Dec. 30, 12:58 pm. Piercy emails Poling that she contacted human rights groups about a “community response” to the protests and tried calling him “but no pick-up.”
Dec. 30, 1:24 pm. A woman who asks not to be named for fear of retaliation emails Piercy that “occupy Eugene terrified my children” with the topless protest. The woman said she and her husband drove by the end of the protest in their pickup truck with her two boys, age 6 and 8. The 6-year-old “cried” afterward and feared the protesters would follow them, according to the woman. The 8-year-old wasn’t as upset, she said. The woman said they flagged down a police officer near the protest. “He was aware that something was happening, but he didn't seem concerned.” She faults Piercy for supporting Occupy.
Jan. 1. Piercy emails the woman that she doesn’t support the protests at Poling’s house at all. “Quite the opposite.” She said the Poling protests appear to be by a “splinter group” and not representative of “the 2,000 regular folks who participated in the march” by Occupy Eugene. “The people I met were not particularly radical and certainly not violent in the least.”
Judging from online posts, it appears the splinter group has caused “quite an internal argument with OE,” Piercy wrote.
“It’s sure having a lot of OE people move away quickly.”
Piercy writes with the Occupy protesters at the homeless camp, “EPD (police officers) found them very peaceful and cooperative.” Piercy said, “We kept on taking the advice of EPD until Dec. 14 when they felt things were changing, especially in terms of some new folks who turned up and in terms of people with really challenging problems. Council agreed but tried to give time through Christmas. Obviously with the unfortunate death of the man, council decided to close it down sooner at my request.”
“I agree about the Polings and of course your family,” Piercy wrote about the later protests. “You should see some of the things people say to me.”
Jan. 3. The woman emails Piercy disagreeing that the homeless camp was peaceful or cooperating with police and cites problems reported by police. The woman attaches a link to another topless protest march that she said was “dangerous” because it could have distracted drivers.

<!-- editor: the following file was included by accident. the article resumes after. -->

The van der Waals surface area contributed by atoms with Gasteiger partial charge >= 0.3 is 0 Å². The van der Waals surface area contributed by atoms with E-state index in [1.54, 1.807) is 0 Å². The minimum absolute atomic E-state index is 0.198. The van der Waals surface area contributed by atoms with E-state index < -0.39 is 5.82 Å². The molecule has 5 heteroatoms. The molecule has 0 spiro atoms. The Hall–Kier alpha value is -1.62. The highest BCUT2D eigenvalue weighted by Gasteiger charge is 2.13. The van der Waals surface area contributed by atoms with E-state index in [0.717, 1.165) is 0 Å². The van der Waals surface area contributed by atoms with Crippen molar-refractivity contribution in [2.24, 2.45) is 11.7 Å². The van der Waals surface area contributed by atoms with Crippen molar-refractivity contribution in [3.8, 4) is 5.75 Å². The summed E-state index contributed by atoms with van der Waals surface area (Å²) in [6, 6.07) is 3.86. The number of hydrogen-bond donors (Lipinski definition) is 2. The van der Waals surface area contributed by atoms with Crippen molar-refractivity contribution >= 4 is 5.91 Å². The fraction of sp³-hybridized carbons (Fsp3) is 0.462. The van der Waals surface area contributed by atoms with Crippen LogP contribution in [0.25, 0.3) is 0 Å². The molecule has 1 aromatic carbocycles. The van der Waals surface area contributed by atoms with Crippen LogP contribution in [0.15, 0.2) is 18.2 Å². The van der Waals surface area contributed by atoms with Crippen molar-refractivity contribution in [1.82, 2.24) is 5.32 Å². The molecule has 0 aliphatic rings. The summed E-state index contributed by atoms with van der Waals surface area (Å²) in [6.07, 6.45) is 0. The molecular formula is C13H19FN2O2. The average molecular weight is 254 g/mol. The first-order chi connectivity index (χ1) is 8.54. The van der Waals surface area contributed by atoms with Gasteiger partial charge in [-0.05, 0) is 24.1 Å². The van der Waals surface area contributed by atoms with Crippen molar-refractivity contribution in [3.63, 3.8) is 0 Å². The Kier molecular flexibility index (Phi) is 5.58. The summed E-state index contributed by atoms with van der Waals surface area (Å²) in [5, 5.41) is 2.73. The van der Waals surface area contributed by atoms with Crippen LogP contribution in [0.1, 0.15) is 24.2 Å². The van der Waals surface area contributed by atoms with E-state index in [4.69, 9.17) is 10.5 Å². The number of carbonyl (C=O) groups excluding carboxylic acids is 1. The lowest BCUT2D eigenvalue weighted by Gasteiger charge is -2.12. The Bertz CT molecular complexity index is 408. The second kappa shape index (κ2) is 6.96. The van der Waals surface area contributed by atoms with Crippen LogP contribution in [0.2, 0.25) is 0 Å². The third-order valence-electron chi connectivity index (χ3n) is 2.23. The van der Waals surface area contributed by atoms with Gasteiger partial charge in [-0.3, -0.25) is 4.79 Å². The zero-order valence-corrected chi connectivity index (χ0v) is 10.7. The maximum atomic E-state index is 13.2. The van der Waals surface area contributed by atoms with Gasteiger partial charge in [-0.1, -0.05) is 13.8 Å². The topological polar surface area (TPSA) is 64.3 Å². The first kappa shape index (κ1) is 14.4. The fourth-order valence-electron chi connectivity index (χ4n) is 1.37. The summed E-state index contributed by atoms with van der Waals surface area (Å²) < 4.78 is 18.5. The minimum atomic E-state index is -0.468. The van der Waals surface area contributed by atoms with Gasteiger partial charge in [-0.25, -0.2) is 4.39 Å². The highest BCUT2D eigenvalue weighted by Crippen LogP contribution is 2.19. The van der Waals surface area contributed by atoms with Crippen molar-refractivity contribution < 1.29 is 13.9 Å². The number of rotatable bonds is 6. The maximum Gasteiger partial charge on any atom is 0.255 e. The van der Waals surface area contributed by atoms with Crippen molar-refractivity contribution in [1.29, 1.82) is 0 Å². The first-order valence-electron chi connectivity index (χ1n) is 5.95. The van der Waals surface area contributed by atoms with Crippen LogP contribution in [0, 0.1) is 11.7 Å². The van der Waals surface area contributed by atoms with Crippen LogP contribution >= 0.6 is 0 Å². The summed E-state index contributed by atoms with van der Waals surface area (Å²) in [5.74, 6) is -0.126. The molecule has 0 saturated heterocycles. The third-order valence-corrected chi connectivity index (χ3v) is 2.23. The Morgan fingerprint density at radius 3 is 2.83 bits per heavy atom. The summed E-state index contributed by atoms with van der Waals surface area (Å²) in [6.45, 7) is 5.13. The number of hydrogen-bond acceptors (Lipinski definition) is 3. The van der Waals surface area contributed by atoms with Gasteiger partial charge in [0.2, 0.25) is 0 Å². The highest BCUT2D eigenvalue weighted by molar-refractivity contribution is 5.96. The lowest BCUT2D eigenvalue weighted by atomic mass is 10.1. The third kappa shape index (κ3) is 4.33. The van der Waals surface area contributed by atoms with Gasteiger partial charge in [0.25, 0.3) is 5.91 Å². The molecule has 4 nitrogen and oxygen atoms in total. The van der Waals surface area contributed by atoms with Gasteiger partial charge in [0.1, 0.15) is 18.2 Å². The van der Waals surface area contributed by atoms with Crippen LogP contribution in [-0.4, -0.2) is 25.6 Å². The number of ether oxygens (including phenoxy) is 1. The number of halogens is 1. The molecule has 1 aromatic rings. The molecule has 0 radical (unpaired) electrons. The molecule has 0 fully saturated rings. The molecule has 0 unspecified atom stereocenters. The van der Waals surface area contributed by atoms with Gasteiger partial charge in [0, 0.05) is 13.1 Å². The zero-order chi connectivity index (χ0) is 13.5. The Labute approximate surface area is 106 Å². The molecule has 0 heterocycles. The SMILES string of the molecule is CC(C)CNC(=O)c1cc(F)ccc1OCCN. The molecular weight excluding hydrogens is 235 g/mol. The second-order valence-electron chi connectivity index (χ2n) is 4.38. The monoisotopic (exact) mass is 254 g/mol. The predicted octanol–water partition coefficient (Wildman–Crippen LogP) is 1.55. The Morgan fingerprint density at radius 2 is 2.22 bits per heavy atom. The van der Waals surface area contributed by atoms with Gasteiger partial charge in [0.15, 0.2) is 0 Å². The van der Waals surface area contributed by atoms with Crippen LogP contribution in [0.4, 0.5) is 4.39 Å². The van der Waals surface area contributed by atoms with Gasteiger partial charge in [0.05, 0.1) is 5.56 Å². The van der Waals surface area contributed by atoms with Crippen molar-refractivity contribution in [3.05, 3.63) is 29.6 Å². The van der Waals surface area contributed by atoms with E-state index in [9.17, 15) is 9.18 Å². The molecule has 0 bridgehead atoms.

The nighttime video features a mock arrest of five masked, topless women, “free-speech provocateurs,” at City Hall. A protester proclaims, “Good citizens of Eugene, fear not: the Vagilutionaries have been detained. Their reign of terror is over, and the streets of our city are safe once again ... it will be a pretty, pretty long time before those bothersome nipples ever again see the light of day.”
The woman emailing Piercy writes of the protest, “These are not compassionate, caring people who want to help the homeless and poorly treated people. They are evil.”
Jan. 5. Poling emails the mayor and council with an “apology” for public statements he made that he will no longer cooperate with the mayor and other councilors. “While the nerves of me and my family are still raw, which influenced my comments, I will continue to work with each and every one of you,” Poling writes. “I apologize for any comments I have made that would cause you to feel otherwise. It is time to put this entire episode behind us and move forward together.”
On Jan 9, Occupy activist Valkyrie stood before the council and blasted Poling’s description of the topless protest as terrorism. “You had a role in terrorizing at least 150 members of our community who had a safe place to sleep and eat until you voted to shut down their camp,” she said. Valkyrie said city money spent to build a fence around Poling’s house would have been better used to protect homeless women who fear rape “than to protect you from bare breasted women who choose to exercise their constitutional freedom.”